While metamorphic rocks are the basis for both stones it is the difference in the silicate minerals within each stone that creates two types of jade. One mineral is Nephrite, while the other mineral is Jadeite. It is the iron content within the stones that create the green color of the stones. The darker the green the higher the iron content, as you can image this leaves jade open to many hues. Colors can also include white, mottled green and white, yellow, pink, purple and black in natural jade stones.
Most people associate and think of jade as only being deep green in color. This is understandable as the most valuable form of jade is mined in Myanmar and is known as imperial jade. Due to this misconception jadeite draws a higher price and is thought to be true jade, however color doesn’t play a part except in buyer perception. Nephrite is no less of a jade than jadeite. The reason jadeite draws a higher price is because there are only 12 known mines to exist in the world, making it very rare indeed. The rarer a gemstone is the more valuable it is.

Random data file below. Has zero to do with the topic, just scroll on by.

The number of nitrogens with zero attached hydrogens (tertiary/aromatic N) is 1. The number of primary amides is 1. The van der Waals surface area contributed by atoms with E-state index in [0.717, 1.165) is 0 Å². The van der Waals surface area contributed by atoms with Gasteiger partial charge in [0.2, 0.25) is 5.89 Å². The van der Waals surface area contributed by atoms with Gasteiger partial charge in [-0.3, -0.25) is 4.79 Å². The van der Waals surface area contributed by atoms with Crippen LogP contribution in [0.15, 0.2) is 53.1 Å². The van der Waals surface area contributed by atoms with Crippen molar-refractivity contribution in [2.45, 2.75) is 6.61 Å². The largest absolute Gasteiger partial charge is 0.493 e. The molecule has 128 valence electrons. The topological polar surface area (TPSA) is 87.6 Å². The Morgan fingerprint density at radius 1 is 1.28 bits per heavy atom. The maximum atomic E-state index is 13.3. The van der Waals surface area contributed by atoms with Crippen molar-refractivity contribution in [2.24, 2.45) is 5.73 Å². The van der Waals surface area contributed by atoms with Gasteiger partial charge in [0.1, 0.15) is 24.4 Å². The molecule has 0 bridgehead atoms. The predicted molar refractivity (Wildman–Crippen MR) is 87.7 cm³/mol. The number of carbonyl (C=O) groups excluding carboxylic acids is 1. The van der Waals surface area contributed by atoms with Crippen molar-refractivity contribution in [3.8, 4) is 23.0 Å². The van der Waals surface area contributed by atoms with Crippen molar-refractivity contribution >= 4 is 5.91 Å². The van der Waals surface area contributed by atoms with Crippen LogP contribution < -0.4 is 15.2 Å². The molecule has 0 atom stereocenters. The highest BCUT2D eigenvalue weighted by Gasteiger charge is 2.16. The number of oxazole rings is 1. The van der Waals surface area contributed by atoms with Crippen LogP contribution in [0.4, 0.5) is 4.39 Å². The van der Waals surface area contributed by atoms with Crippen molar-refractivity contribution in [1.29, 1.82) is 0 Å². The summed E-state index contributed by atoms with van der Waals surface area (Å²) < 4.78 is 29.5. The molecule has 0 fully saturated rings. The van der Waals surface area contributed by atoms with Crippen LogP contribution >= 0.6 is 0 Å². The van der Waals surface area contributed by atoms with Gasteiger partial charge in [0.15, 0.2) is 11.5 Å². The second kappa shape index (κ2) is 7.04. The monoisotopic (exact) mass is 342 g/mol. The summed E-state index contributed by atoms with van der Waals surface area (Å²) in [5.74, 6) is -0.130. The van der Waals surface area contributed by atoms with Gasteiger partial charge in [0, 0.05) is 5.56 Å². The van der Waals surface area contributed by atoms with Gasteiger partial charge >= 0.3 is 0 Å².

Imperial jade had been used in China for centuries. Not just as a decorative gemstone, but also in the form of tools and currency. One of the most popular types of jade aside from jewelry is jade carvings, usually in the form of animals.
However, China is not the only country jade has played a part in history. Countries include Korea, New Zealand and Guatemala to name only a few. Jade is more than just a decorative gemstone, it has been found on archeological dig sites in the form of tools, bowls, and knives and used as currency in parts of the world.
There is a current debate about the New Canadian Jade that is on the market. From the calls I have made and the research I have done, it is a true jade. It is composed of metamorphic rock and contains the silicate mineral Nephrite.